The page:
From Olle trail 1 we went straight on to Olle trail 2, covering the first few kilometres as it got dark on Saturday evening. This early part passes through wetlands, a habitat for migrating birds, and significant stretches were diverted to prevent disturbance.
The rest of the trail passes through farmland before reaching the coast at its end point at Onpyeong Pogu. There was the usual scattering of grave sites on the side of the oreum that the trail crosses and in fields.
And here’s a kohlrabi to finish with. There are plenty of fields of radish, carrots and potatoes but fewer kohlrabi.
Agricultural machinery, graves and root vegetables; this is the life!
We’ve just completed Olle 21, as far from Global Education City as you can get on Jeju, right in the north east corner of the island. It’s a relatively short trail, joining the end of Olle 20 to a point part way through Olle 1. Given that we started on Olle 5 a year ago, we’ve just got four to go to complete the circuit.
The village in the first two photos is the small port of Hado, a couple of kilometers after the start of the trail. It’s surrounded by a substantial and partly rebuilt wall, defence against the Japanese during the Joeson Dynasty. I assume the rebuilding is cosmetic rather than anything else.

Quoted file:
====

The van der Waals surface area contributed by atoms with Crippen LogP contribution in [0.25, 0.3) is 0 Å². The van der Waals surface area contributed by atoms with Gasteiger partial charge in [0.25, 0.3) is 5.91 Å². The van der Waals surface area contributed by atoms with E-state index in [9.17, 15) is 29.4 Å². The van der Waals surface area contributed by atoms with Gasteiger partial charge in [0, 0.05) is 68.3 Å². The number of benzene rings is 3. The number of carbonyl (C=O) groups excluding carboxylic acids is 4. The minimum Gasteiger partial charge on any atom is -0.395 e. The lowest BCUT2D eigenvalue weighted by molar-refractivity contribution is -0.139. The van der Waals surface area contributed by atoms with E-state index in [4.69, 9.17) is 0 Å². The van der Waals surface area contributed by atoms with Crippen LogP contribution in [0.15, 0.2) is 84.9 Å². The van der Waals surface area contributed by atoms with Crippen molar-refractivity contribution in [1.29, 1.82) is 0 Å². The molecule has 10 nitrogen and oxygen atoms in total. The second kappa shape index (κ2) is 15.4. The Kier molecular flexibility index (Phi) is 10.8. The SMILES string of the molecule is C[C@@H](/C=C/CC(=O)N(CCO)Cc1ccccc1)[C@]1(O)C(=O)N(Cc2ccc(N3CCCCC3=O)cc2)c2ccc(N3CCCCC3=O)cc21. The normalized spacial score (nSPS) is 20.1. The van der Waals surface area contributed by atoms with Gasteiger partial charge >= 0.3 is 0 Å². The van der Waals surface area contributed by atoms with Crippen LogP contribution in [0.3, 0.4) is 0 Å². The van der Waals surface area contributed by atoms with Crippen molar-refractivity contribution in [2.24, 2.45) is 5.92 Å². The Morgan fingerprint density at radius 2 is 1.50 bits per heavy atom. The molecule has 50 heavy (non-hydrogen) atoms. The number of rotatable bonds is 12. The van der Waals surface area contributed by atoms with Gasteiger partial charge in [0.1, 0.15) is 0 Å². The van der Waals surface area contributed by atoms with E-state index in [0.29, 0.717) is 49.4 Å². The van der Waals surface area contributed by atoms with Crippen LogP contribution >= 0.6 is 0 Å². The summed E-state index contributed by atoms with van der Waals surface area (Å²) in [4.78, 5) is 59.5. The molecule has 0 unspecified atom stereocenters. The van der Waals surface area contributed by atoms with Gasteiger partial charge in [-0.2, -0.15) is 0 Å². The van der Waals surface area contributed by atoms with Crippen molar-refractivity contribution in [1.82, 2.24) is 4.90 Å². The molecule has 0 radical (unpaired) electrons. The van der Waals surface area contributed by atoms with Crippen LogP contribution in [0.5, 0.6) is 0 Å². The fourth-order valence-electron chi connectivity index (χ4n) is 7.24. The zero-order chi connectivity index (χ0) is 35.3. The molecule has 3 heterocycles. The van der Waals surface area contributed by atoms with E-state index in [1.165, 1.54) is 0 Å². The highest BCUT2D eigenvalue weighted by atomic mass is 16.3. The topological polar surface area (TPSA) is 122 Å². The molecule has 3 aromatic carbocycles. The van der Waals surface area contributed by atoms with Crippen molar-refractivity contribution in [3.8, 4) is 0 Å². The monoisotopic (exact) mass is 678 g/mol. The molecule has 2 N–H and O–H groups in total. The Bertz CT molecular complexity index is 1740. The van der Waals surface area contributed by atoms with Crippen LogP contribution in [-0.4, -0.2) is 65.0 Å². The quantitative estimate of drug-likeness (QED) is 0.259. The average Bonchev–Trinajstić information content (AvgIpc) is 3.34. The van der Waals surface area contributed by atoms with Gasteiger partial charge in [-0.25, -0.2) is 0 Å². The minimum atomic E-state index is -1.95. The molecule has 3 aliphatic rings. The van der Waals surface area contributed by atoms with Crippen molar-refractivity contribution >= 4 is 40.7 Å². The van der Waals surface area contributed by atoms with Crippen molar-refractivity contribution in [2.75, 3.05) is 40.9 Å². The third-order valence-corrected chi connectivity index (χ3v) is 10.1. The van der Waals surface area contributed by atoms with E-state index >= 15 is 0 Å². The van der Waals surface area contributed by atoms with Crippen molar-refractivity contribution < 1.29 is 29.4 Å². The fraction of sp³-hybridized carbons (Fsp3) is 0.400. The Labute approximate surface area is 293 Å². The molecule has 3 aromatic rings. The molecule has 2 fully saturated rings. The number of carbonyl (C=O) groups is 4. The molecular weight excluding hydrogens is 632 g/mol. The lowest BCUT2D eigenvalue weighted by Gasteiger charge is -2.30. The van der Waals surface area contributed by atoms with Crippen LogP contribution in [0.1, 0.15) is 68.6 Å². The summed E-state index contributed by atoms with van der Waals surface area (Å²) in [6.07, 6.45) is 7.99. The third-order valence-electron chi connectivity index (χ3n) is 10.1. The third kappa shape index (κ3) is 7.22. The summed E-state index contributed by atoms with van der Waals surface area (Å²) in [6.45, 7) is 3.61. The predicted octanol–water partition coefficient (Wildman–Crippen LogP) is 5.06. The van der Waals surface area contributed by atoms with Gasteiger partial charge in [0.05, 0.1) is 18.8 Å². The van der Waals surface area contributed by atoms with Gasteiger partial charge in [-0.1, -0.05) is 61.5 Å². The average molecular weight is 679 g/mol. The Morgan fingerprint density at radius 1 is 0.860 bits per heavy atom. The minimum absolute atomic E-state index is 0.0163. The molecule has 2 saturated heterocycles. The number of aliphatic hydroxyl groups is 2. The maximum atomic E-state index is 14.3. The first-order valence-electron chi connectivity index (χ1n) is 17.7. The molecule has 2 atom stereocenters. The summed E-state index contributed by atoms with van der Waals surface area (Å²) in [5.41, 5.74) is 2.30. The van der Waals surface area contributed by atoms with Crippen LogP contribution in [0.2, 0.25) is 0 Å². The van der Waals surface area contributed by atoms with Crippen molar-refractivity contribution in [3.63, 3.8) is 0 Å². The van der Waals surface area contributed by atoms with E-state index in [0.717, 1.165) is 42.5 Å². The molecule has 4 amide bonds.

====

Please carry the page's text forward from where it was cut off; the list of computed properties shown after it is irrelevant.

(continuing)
And there are plenty of reminders that the Haenyo, women divers, are a feature of this part of the island. The trail starts at the Haenyo museum and there are several statues on the rocks along the shoreline. We even saw some real ones working in the water in the bay as we ate lunch – noodles with seafood.
This part of Jeju also seems to be carrot country. The soil appears to be sufficiently light and clear of rock for carrot to be a common crop, along with radish and potatoes. The ladies below are packing the harvested carrots into boxes; there also seems to be a real waste, with lots of misshapen and split ones being left behind in the field.
In the latest in the series of photos of Jeju crops taken across stone walls, here are some pictures of a rice field near Museuplo. There isn’t much rice on Jeju – there’s plenty on the mainland – because the soil drains too well. The top photo has Sanbangsan, visible from miles around, in the background.
The bottom photo – same wall, same rice field – shows a water tower. These are a feature of the Jeju landscape and I’ve been meaning to write about those for a while. Water towers of Jeju – watch this space.